Mick Davis: Billiton Listing was Pivotal for London

Issue 109, December 2014

Continued from Issue 109 

Two weeks ago at a lunch in London, investment banker Ian Hannam gave a presentation to hedge fund managers. A merger between Glencore and Rio Tinto is all-but-inevitable, he said, adding that he was “responsible” for the merger of Billiton and BHP.

He has not always been so modest. “There are four people who claim they brought Billiton to London,” Hannam is previously quoted as saying. “Gilbertson, myself, Adrian Coates [a banker at HSBC] and Davis. The answer is, it was Davis.”

Mick Davis, a qualified cricket umpire, left Billiton after helping to drive through its merger with BHP, ducking the move to Australia to create London-based Xstrata. “The listing of Billiton in London was the defining event not only for our company,” Davis says, “but it revitalised London as the centre of mining finance after years of stagnation.”

Billiton's UK listing presaged that of both Glencore and Xstrata, which merged last year, whilst Xstrata's combative takeovers of Australia's MIM and Canada's Falconbridge, for a combined $26bn, consolidated London's position as the mining capital for diversified majors.

Raising Capital

Gencor's acquisition of Shell's aluminium business was already underway when Davis joined as finance director in 1993, but he says his “key contribution” at the group was landing a $1bn debt package for the deal, despite South Africa's strict capital controls.

Davis has raised $4.8bn in the last year for his new vehicle, X2, and has reportedly appointed JP Morgan to provide a further $8bn in debt, inevitably linking him to BHP Billiton's current cast-offs, including Nickel West in Australia and its coal operations in South Africa.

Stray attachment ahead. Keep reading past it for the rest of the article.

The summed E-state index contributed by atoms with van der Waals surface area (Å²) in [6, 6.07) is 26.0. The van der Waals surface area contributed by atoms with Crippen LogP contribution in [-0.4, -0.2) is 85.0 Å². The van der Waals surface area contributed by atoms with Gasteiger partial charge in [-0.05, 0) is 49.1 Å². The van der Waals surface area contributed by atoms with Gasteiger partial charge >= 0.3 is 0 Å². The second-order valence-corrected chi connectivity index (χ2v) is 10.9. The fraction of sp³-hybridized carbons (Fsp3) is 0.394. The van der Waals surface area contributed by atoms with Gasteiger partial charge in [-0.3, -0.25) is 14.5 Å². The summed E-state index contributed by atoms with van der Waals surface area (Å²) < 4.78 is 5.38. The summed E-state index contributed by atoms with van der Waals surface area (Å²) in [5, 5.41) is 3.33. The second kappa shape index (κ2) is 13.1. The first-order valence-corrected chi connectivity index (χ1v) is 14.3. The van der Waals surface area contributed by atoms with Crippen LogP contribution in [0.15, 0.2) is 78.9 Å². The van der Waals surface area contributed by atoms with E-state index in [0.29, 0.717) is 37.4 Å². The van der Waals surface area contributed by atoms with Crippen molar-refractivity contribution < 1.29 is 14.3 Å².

“We’re South Africans,” Davis has said. “We understand the country and the environment. We think there are good assets there and there are certain parts that I would be very pleased to invest in.” He is also eyeing companies on London's junior market, in need of a financing uplift to push them into production, sources say.


In pursuit of diversification, aggressive M&A across the commodities complex is a hallmark of Gencor's stable: whilst Gilbertson rolled-up BHP Billiton, Mick Davis closed nearly 40 transactions as chief executive of Xstrata, transforming the company from a grab-bag of assets into a dominant producer of nickel, vanadium, copper, ferrochrome, zinc and coal.

Marius Kloppers, as chief executive of BHP Billiton, meanwhile pursued multi-billion dollar takeovers in potash and natural gas, whilst beefing-up its oil and aluminium assets, earning him a reputation as an “M&A junky.”

Gencor and Billiton's team had an “ability to take risk”, Davis says. “Brian created an environment for the team to prosper and I am forever grateful for that opportunity. His main strength was not succumbing to what appeared to be insurmountable obstacles and constantly driving until the desired outcome was reached.”

“There are four people who claim they brought Billiton to London.”


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